There was a LOT of vitriol and criticism of this movie within the non-generational Daemonolatry community when it came out. I generally roll my eyes when people criticize movies like this because movies are fiction and the simple fact is that the idea of supernatural demons scares a lot of people. Not to mention daemons have been used as plot devices to scare the pants off of primarily Judeo-Christian audiences since the nineteen-sixties at least. That’s not going to change. The sooner occultists accept this and move on, the more they can save their outrage for things that matter, like racial and gender inequality or the skyrocketing prices of housing.
I have only recently gotten around to seeing this film after certain friends – generational friends – who loved it, kept prodding me to see it – and the truth is: I wasn’t expecting to like it at all because I also had close friends who hated the movie with a passion due to the stigma of mental illness that the film perpetuated – which is a fair criticism.
I already had it set in my mind that it was likely stupid, contrived, and rehashed nonsense as I’d heard it compared to The Exorcist and Rosemary’s Baby – both fun yarns in their own right.
So first — I felt this was a well-done psychological horror film. Absolutely amazing AND (now I’m going to say something that may piss off some fledgling Daemonolaters who may not understand this) the choice of including the Daemon Paimon in the movie was both brilliant and astute on the part of the writer(s).
Let me tell you why.
If you, as a magician, were working through emotional issues and family trauma — out of the entire Goetic hierarchy — Paimon would be an excellent and, dare I say, the most logical choice for that. What do Daemons make us do? Face our fears and our traumas in order to grow, change, and become stronger.
The writer of the film had a more solid understanding of the Daemonic than a lot of folks gave him/her credit for. In this film, Paimon becomes a metaphor for the emotional trauma we carry with us – and the need to face that fear of our emotional inheritance and to find the strength to keep going. ::mic drop::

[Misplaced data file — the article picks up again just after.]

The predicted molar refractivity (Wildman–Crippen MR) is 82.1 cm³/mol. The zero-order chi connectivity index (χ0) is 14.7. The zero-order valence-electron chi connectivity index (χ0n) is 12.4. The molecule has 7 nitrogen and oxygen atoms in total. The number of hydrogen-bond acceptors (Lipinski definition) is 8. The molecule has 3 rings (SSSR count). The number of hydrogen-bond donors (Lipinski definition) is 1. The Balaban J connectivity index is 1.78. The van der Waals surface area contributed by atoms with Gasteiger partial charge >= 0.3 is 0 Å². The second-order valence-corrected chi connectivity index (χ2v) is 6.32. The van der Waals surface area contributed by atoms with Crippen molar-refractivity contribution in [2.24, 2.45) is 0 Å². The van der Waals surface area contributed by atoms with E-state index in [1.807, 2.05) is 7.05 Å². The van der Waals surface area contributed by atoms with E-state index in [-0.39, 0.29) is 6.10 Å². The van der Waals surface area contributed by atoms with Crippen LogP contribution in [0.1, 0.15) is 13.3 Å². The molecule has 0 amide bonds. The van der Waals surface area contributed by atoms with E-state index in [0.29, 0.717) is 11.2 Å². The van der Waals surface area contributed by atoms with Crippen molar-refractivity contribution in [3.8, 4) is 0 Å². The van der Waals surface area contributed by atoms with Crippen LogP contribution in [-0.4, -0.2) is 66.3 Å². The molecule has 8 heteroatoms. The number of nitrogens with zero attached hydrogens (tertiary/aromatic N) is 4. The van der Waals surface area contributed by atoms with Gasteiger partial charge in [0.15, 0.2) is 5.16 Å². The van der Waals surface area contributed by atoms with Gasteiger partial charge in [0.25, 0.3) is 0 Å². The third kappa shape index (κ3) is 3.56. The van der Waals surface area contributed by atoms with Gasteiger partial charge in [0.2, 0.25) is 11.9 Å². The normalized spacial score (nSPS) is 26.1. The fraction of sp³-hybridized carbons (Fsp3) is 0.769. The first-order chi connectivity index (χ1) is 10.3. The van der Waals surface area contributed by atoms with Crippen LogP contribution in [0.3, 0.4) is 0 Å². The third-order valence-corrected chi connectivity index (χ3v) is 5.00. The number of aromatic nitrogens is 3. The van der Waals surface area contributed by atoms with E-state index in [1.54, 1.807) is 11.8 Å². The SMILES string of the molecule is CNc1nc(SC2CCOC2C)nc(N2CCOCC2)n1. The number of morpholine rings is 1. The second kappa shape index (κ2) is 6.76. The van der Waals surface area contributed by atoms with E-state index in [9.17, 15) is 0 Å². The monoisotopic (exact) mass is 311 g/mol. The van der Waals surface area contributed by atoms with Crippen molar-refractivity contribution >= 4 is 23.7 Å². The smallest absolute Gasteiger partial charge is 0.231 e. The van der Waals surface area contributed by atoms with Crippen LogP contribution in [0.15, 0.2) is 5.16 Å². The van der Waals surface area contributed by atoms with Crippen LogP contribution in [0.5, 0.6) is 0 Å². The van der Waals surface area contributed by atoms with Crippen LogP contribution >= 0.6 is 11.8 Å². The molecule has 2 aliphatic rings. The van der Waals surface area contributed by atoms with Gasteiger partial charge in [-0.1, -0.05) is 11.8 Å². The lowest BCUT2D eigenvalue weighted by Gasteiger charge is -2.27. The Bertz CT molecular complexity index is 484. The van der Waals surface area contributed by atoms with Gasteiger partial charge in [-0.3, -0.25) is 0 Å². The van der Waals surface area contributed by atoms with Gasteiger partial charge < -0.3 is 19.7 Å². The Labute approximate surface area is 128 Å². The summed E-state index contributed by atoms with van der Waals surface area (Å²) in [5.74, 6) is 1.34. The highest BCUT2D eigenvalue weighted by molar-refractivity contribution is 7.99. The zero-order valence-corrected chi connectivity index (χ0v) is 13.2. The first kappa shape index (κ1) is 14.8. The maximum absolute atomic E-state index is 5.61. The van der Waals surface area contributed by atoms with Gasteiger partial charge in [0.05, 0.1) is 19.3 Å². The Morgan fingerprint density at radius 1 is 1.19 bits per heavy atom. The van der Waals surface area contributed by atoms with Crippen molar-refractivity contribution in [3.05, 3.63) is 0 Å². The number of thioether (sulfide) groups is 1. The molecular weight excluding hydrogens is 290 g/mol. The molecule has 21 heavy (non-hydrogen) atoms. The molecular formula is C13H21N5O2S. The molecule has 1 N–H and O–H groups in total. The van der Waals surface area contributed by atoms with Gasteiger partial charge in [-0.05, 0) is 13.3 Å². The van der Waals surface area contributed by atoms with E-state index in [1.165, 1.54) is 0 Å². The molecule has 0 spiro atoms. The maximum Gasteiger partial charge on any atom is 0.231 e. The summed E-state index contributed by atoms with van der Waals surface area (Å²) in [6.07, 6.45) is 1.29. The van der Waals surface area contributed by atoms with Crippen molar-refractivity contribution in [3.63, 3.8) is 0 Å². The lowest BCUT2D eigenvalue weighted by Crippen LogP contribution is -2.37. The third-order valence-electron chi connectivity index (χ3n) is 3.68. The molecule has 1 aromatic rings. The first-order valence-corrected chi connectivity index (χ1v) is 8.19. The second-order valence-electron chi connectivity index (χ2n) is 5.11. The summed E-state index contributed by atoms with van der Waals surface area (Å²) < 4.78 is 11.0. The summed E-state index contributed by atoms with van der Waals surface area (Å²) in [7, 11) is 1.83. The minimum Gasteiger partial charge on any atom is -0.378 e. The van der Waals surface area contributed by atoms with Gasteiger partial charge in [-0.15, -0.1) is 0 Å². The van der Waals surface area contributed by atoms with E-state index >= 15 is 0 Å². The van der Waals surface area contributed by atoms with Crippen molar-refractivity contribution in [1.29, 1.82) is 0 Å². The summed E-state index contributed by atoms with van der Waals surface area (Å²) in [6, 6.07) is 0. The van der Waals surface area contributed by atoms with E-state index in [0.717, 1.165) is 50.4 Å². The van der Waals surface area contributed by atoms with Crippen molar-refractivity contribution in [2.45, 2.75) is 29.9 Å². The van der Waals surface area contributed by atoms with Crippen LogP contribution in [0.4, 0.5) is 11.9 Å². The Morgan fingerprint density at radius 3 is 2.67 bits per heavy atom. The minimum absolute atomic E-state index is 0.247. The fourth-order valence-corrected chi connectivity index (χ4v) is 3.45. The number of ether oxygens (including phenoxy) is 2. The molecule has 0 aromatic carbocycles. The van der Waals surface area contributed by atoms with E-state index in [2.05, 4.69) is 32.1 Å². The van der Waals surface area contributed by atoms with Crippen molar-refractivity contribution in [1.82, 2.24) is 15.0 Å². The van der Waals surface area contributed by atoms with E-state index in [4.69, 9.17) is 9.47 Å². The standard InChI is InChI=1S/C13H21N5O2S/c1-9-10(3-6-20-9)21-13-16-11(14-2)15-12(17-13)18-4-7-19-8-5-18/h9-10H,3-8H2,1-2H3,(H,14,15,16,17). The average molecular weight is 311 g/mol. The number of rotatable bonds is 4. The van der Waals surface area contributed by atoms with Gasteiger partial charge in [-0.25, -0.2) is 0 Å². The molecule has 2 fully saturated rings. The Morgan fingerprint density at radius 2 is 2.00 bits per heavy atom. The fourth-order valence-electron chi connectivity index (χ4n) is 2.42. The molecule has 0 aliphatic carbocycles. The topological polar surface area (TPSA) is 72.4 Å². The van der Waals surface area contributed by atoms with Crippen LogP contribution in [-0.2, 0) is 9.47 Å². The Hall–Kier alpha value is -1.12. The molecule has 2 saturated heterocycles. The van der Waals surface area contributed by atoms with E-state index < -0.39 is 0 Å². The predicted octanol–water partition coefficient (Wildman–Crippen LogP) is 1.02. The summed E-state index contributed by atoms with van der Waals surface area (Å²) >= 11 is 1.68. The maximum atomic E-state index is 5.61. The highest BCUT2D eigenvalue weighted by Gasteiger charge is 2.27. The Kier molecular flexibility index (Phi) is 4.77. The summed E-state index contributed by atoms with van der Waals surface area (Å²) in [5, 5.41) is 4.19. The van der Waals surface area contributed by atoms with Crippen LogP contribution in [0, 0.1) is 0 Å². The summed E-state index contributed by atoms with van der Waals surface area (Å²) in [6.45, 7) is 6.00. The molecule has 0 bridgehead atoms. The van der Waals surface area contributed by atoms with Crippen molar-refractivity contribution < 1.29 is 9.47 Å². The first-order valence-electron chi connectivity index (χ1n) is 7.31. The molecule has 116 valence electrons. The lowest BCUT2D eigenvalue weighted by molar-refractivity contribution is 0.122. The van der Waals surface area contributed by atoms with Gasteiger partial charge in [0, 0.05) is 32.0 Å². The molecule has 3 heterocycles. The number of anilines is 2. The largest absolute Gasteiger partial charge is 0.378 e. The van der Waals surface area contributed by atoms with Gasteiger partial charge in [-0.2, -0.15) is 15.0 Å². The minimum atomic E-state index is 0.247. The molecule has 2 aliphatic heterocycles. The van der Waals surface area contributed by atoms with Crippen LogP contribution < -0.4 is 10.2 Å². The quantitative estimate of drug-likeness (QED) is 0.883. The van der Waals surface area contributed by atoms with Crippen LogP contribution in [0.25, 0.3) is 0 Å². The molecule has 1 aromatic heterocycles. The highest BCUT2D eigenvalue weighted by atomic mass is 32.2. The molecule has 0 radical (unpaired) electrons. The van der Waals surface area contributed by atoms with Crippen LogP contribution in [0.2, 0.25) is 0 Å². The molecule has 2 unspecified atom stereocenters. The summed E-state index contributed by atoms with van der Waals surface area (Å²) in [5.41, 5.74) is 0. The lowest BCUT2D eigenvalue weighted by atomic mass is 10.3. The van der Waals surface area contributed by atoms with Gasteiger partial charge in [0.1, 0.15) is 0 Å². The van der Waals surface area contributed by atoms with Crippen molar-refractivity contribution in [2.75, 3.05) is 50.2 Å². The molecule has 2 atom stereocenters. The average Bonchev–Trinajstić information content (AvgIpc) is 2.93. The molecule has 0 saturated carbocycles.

It’s so fucking obvious.
SPOILER ALERT: When Peter, at the end, becomes a host for Paimon – that whole scene is a metaphor for survival. To draw in Paimon is to draw strength and to keep going, and hopefully begin healing emotionally. It is only through Paimon that Peter can survive at all. The horror in this story is actually that the mother (who is likely already mentally ill – as some mental illness is oftentimes hereditary) snaps after both her mother and daughter die, kills her husband and herself — leaving her son as the only survivor. He blames himself for his sister’s death and the chain reaction it started. THAT psychological trauma is the horror. Paimon is the one who saves Peter from that horror and helps him continue on despite it.
Now – about the coven. We assume the coven is actually making all of this happen in order to drive the mother into madness, destroy the family, etc… in order to take Peter as a host for Paimon. But notice that the only time you actually see the coven – they’re trying to help. We don’t see them put the dead body of the grandmother in the attic — that could be the mother’s psychotic delusion or something she did herself (there are hints that a lot of what the mother is seeing is due to a psychotic break and is not a supernatural reality). The mother fears the coven due to her own paranoia and mental illness. The mother’s POV is not to be trusted. The only time we actually see the coven — they are there to help the mother through the trauma of losing her daughter. They are there to support Peter after his ordeal of losing his entire family. Also notice that Peter doesn’t change a whole lot after Paimon “possesses” him at the end. He still looks traumatized – even “as” Paimon. Which is a huge clue that the Daemon didn’t possess him in the same way most horror films portray Daemonic possession. So the possession didn’t solve everything or change him. It was only the first step in Peter’s journey to survival and healing. Just my thoughts on the matter.
ADDED: A FB friend also pointed out that the beheading imagery is about Peter’s transcendence (transcendence of his own limitations brought on by the trauma), which I also agree with. I viewed that last scene as a fresh start or new beginning for Peter, which goes hand in hand with that transcendence imagery.
This was yet another one of those movies where occultists either get the meaning behind it and understand the horror, or they don’t – much like A Dark Song or The Ninth Gate. People who know nothing of the Abramelin Rite didn’t “get” A Dark Song. People who don’t enjoy Polanski’s puzzles and subtle foreshadowing don’t “get” The Ninth Gate (a movie I originally HATED btw until someone pointed out a few things – like the fact that the journey matters, and that without the work – magick will often fail). Just like occultists who don’t truly understand Paimon as the Goetia’s equivalent of the Water Element and his role in emotional healing won’t get Hereditary (or will find it offensive for its use of Paimon in the story).
If you absolutely hated this movie, re-watch it with the above in mind and see if it grows on you. Of course with all things, art is subjective. I would no more be offended by someone who hated it and found it offensive, than I would be by someone who loved it for what it was: a fictional psychological horror film about fractured family and the emotional/psychological trauma we inherit (and must overcome).
The novel A Headful of Ghosts by Paul Tremblay comes to mind, which I highly recommend if you haven’t read it.